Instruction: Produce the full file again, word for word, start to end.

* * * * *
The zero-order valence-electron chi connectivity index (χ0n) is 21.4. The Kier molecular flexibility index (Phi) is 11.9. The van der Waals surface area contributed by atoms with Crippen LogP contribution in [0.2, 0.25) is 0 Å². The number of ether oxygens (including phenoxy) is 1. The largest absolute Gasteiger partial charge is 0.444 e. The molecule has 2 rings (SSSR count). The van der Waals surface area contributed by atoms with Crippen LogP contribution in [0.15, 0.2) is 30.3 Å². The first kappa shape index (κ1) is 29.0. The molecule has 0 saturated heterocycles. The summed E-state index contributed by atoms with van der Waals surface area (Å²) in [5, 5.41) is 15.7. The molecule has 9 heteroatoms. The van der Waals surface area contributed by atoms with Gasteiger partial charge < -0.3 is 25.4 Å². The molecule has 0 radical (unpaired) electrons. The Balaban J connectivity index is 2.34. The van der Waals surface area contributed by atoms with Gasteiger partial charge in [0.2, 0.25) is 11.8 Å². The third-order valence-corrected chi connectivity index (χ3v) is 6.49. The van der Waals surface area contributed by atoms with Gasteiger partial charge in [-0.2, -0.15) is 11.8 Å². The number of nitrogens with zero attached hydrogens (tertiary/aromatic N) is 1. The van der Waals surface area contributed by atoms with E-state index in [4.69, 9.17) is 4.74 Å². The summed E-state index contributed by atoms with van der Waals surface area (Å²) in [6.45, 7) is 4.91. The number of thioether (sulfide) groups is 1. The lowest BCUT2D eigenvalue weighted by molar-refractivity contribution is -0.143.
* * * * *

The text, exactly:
The zero-order valence-electron chi connectivity index (χ0n) is 21.4. The Kier molecular flexibility index (Phi) is 11.9. The van der Waals surface area contributed by atoms with Crippen LogP contribution in [0.2, 0.25) is 0 Å². The number of ether oxygens (including phenoxy) is 1. The largest absolute Gasteiger partial charge is 0.444 e. The molecule has 2 rings (SSSR count). The van der Waals surface area contributed by atoms with Crippen LogP contribution in [0.15, 0.2) is 30.3 Å². The first kappa shape index (κ1) is 29.0. The molecule has 0 saturated heterocycles. The summed E-state index contributed by atoms with van der Waals surface area (Å²) in [5, 5.41) is 15.7. The molecule has 9 heteroatoms. The van der Waals surface area contributed by atoms with Gasteiger partial charge < -0.3 is 25.4 Å². The molecule has 0 radical (unpaired) electrons. The Balaban J connectivity index is 2.34. The van der Waals surface area contributed by atoms with Gasteiger partial charge in [0.2, 0.25) is 11.8 Å². The third-order valence-corrected chi connectivity index (χ3v) is 6.49. The van der Waals surface area contributed by atoms with Gasteiger partial charge in [-0.2, -0.15) is 11.8 Å². The number of nitrogens with zero attached hydrogens (tertiary/aromatic N) is 1. The van der Waals surface area contributed by atoms with E-state index in [4.69, 9.17) is 4.74 Å². The summed E-state index contributed by atoms with van der Waals surface area (Å²) in [6.45, 7) is 4.91. The number of thioether (sulfide) groups is 1. The lowest BCUT2D eigenvalue weighted by molar-refractivity contribution is -0.143.